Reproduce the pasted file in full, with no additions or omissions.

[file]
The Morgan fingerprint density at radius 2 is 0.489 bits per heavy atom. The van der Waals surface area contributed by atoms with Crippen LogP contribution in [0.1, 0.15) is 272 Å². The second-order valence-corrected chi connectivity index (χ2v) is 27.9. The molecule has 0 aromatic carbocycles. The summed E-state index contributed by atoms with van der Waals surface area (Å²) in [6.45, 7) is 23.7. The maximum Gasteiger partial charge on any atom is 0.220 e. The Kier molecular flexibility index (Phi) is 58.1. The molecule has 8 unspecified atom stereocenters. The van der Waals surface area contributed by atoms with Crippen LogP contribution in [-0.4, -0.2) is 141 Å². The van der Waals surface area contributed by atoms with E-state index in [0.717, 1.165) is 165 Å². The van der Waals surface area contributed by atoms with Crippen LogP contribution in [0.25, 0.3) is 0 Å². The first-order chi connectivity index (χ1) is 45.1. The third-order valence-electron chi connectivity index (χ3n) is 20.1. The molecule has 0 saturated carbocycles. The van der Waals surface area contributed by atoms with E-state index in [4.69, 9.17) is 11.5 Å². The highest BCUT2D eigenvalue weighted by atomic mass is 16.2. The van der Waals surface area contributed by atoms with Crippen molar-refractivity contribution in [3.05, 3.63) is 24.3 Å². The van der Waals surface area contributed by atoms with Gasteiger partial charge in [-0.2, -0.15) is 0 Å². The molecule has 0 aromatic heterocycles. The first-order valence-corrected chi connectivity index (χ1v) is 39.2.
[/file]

The Morgan fingerprint density at radius 2 is 0.489 bits per heavy atom. The van der Waals surface area contributed by atoms with Crippen LogP contribution in [0.1, 0.15) is 272 Å². The second-order valence-corrected chi connectivity index (χ2v) is 27.9. The molecule has 0 aromatic carbocycles. The summed E-state index contributed by atoms with van der Waals surface area (Å²) in [6.45, 7) is 23.7. The maximum Gasteiger partial charge on any atom is 0.220 e. The Kier molecular flexibility index (Phi) is 58.1. The molecule has 8 unspecified atom stereocenters. The van der Waals surface area contributed by atoms with Crippen LogP contribution in [-0.4, -0.2) is 141 Å². The van der Waals surface area contributed by atoms with E-state index in [0.717, 1.165) is 165 Å². The van der Waals surface area contributed by atoms with Crippen LogP contribution in [0.25, 0.3) is 0 Å². The first-order chi connectivity index (χ1) is 45.1. The third-order valence-electron chi connectivity index (χ3n) is 20.1. The molecule has 0 saturated carbocycles. The van der Waals surface area contributed by atoms with E-state index in [4.69, 9.17) is 11.5 Å². The highest BCUT2D eigenvalue weighted by atomic mass is 16.2. The van der Waals surface area contributed by atoms with Crippen molar-refractivity contribution in [3.05, 3.63) is 24.3 Å². The van der Waals surface area contributed by atoms with Gasteiger partial charge in [-0.2, -0.15) is 0 Å². The molecule has 0 aromatic heterocycles. The first-order valence-corrected chi connectivity index (χ1v) is 39.2.